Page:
T'hou wast within my soul, a son

To newly springing flowers.
This world 'twas made alone of thee--

All there, that hope desir'd;
Thou wast the dear divinity,

And I the one inspired.
Whilst thou wast true, bow nature seemed

With fairy hues o'erspread;
How gorgeously the day-god gleamed

In glory o'er my head !
I lov'd lone haunts--their silence was

Like eloquence to me ;
And every object seemed a glass

Reflecting thoughts of thee.
How blest that solitude's employ

When thou in thought wast near;
The fountain of a quiet joy,

That sparkled like its tear!
But thou art false---and gloomy seems

The gaudy world to me ;
By day, by pight, perturbing dreams

Convulse my brain with thee.
If ever in thine hours of joy,

A wandering thought of me, Should mingle them with some alloy,

And check thy careless glee ; Thou'lt think of one whose soul can be

Heal'd by no earthly balm : The rage of grief, his revelry;

Grief's sullenness, his calm.
Whose pilgrimage will briefly last,

For his heart wears away
With deep-graved records of the past,

Of love's impassioned day.
If but one half thou then could'st guess,

Of all his bosom's strife,
"Twould be enough of wretchedness

To agonize thy life.

And did I wish a cankering curse

To wither up thy bliss,
I need not seek to frame a worse

Than such a thought as this,
But, oh! may all thy moments keep

Untouched by woe so dark ;
Till sorrow find a lasting sleep

Within life's anchored bark !
London, Feb. 10, 1827.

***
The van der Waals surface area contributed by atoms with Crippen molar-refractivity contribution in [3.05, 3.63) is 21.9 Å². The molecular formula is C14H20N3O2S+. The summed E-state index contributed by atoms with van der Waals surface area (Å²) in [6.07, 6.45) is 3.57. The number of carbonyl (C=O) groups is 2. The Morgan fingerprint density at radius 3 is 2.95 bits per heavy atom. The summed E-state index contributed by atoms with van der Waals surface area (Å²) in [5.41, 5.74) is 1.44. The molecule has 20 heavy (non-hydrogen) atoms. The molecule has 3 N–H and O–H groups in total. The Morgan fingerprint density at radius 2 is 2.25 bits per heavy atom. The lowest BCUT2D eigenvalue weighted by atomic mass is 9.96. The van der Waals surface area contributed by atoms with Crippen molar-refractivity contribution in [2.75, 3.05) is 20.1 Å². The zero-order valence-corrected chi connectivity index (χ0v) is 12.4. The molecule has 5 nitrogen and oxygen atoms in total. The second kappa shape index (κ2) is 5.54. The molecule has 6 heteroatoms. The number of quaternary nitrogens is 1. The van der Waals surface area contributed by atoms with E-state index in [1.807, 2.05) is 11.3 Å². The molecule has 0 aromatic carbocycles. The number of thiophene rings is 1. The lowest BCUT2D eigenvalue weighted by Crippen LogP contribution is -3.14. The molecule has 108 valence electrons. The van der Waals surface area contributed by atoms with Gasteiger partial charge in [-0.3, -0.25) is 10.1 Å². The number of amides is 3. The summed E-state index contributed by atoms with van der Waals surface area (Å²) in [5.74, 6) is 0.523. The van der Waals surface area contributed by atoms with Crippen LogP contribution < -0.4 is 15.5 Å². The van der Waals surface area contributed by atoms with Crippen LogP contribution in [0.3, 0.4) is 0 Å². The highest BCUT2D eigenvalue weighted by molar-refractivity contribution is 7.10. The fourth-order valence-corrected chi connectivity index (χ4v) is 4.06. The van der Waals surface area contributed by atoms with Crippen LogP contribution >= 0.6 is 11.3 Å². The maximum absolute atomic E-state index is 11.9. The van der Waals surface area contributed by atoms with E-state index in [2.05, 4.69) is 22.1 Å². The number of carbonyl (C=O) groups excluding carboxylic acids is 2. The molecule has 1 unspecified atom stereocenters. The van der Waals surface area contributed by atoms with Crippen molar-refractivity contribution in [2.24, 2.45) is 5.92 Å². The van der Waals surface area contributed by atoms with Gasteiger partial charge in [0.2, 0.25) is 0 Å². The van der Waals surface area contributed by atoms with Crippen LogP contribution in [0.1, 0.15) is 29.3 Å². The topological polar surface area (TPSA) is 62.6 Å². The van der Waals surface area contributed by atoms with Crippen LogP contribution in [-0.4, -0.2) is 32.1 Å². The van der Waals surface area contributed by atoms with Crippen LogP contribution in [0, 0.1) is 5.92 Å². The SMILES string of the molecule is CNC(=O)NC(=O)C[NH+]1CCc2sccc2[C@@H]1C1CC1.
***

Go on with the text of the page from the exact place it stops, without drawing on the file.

London. You are well read, my dear Alliden, therefore you know from the letters of that great philosopher, Lien Chi Altangi, that the English, at the time he wrote, possessed medical professors, inspired immediately from heaven, whose infallible power could heal all maladies whatsoever, and who made known their talents from motives of the purest benevolence; these virtuous examples of supernatural ability are still common in this happy land, but they fade into insignificance before a race of people with whose existence it has of late years been favored; a race, whose knowledge, as it has nobler aims ihan even the eternal sustenance of mere animal life, so may be supposed to have heaped proportionably greater benefits on their country: I mean the professors of instruction, or, in other words, private tutors and governesses of England; admiration and awe almost annul my faculties when I think of the perfections of these persons; and I know not how to describe them in terms that shall convey to you any adequate idea of their merits; but a brief account of the achievements they have already performed, and a relation of existing facts concerning the science and literature of the country, will perhaps give you a better idea of their excellencies, than any description of their abilities. Know, then, that in England it is not now necessary to study, in order to become learned. Schools and colleges must soon be abolished; application is needless; there are masters for every art who possess the power of bestowing instantaneous knowledge on their pupils. Wonderful as this may seem, I assure you that I had not been a fortnight in the country before I was convinced it was a truth. I learnt it partly by unavoidable inference from the published testinony of the masters themselves, partly from the belief in that testimony which I daily witnessed, and partly from the expectation which I found commonly to prevail of finding certain young persons whom they must be supposed to have instructed, possessed of a most extraordinary degree of learning. I saw, nevertheless, that these teachers did not put forth all their strength; that, whatever they might do by ability, they did not actually change in one moment ignorance into knowledge; and I supposed that there existed some check to the exercise of their power,